1. The small stomach pouch causes a sensation of fullness
2. Squeezing of the stomach pouch like an hour glass prolongs the sensation of fullness.
3. Suppresses appetite by central action.
Complications of Gastric Lap-Band
• Perforation of Stomach
• Gastric Erosion(much less after Pars flaccida technique)
• Dilated Esophagus
• Tubing / access port problems
• Mal positioning
• Abdominal Pain
• Inability to Adjust the Band
• Failure to Lose Weight
• Infection of System
• Fatigue or malfunction
Comparison of Adjustable Gastric Banding and
Vertical Banded Gastroplasty
Laparoscopic adjustable gastric
Simpler to perform laparoscopically
Sustained weight loss of >50% EBW >5 years
Complications: Gastric prolapse, band erosion,
rarely gastric perforation and access port
Vertical banded gastroplasty
Technically difficult by laparoscopy
Weight loss of 25-50% EBW and weight gain
after 2-3 years
Complications: suture line disruption, gastric
leak, weight gain.
Originally used as the first-stage operation for a proposed biliopancreatic diversion with duodenal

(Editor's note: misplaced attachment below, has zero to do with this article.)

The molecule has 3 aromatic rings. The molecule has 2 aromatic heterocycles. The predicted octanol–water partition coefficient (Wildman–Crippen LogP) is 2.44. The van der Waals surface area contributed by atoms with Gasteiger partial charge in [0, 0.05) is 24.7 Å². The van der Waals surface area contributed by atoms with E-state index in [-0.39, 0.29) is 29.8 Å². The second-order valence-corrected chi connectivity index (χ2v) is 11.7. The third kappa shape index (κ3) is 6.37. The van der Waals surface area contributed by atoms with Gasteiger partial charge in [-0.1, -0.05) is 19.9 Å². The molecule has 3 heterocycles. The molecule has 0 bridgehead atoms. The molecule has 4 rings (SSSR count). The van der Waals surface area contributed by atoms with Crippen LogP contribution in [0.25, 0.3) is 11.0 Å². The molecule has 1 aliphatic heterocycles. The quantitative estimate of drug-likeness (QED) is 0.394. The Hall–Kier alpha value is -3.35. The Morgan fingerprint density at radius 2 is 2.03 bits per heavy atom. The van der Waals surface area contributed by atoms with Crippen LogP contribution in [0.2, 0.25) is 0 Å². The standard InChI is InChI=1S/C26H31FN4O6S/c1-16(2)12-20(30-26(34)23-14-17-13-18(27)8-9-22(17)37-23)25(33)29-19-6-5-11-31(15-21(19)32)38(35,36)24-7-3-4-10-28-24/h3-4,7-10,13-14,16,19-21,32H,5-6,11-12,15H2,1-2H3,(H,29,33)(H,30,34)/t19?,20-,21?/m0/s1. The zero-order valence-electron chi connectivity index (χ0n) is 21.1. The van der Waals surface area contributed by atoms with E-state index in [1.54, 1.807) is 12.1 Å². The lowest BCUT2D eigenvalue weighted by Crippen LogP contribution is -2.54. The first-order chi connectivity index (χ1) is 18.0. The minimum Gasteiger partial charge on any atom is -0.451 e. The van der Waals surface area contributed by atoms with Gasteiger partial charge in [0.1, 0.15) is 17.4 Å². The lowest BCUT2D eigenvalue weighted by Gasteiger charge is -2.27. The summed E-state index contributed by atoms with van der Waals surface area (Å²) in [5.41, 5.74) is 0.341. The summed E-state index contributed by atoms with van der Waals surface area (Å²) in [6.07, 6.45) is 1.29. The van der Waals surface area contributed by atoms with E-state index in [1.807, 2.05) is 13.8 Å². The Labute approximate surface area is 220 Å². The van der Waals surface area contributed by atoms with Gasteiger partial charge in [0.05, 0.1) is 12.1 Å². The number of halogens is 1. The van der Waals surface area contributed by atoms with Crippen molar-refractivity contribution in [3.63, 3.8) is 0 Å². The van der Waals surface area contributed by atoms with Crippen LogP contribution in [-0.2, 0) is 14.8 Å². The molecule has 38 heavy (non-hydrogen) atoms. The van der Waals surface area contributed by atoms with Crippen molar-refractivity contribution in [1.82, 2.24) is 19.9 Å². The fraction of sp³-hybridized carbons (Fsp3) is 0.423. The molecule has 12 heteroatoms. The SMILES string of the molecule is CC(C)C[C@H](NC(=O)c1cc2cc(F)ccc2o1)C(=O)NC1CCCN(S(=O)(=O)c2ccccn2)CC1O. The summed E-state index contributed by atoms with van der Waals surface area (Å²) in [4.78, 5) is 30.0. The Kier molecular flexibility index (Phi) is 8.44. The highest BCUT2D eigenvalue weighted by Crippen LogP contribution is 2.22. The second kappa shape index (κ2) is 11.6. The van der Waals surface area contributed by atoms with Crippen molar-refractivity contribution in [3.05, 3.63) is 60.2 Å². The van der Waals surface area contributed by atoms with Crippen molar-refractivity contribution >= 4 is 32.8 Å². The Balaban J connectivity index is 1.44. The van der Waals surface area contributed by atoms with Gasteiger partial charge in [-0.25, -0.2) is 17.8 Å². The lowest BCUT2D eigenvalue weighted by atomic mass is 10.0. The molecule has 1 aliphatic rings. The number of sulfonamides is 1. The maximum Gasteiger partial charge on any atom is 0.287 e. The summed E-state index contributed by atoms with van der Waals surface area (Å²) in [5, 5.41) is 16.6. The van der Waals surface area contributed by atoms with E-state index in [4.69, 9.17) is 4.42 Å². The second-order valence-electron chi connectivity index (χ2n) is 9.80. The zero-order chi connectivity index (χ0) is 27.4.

switch in high-risk patients.
The sleeve gastrectomy has caught on as a primary obesity treatment as surgeons are reporting weight
loss of 55% of excess body weight past 5 years in some patients.
The sleeve gastrectomy is also known as the greater curvature gastrectomy, vertical or longitudinal
gastrectomy or Pylorus preserving „gastric tube creation‟.
Rapid and less traumatic operation
Good resolution of co-morbidities and good weight loss.
A further second surgical step is then easily feasible, if necessary.
A sleeve gastrectomy involves resection of
approximately 80% of the greater curvature
side of the stomach.
Smaller tubular gastric “sleeve” created
along the lesser curve that is based on the
lesser curvature blood supply.
Ideal approximate capacity of the stomach
after the procedure is about 30- 60 ml pouch
1.MECHANICAL RESTRICTION by reducing the volume of the stomach and
impairing stomach mobility. Also called „Food limiting‟ operation.
2.HORMONAL MODIFICATION by removing a great part of the Ghrelin
(Hunger Hormone) production tissue.
(Ghrelin is a 28 amino-acid-peptide, secreted by the oxyntic glands of the gastric
fungus. It is a potent orexigenic (appetite-stimulating) peptide mediated by the
activation of its receptors in the hypothalamus or pituitary area.)
The gastric fundus contains 10 to 20 times more ghrelin per one gram of tissue than
the duodenum. In the SG, resection of the fundus removes the major portion of
ghrelin release, therefore, appetite decreases.
The sleeve gastrectomy (SG) induces weight loss by 2
Intragastric balloon involves placing a deflated balloon
into the stomach, and then filling it to decrease the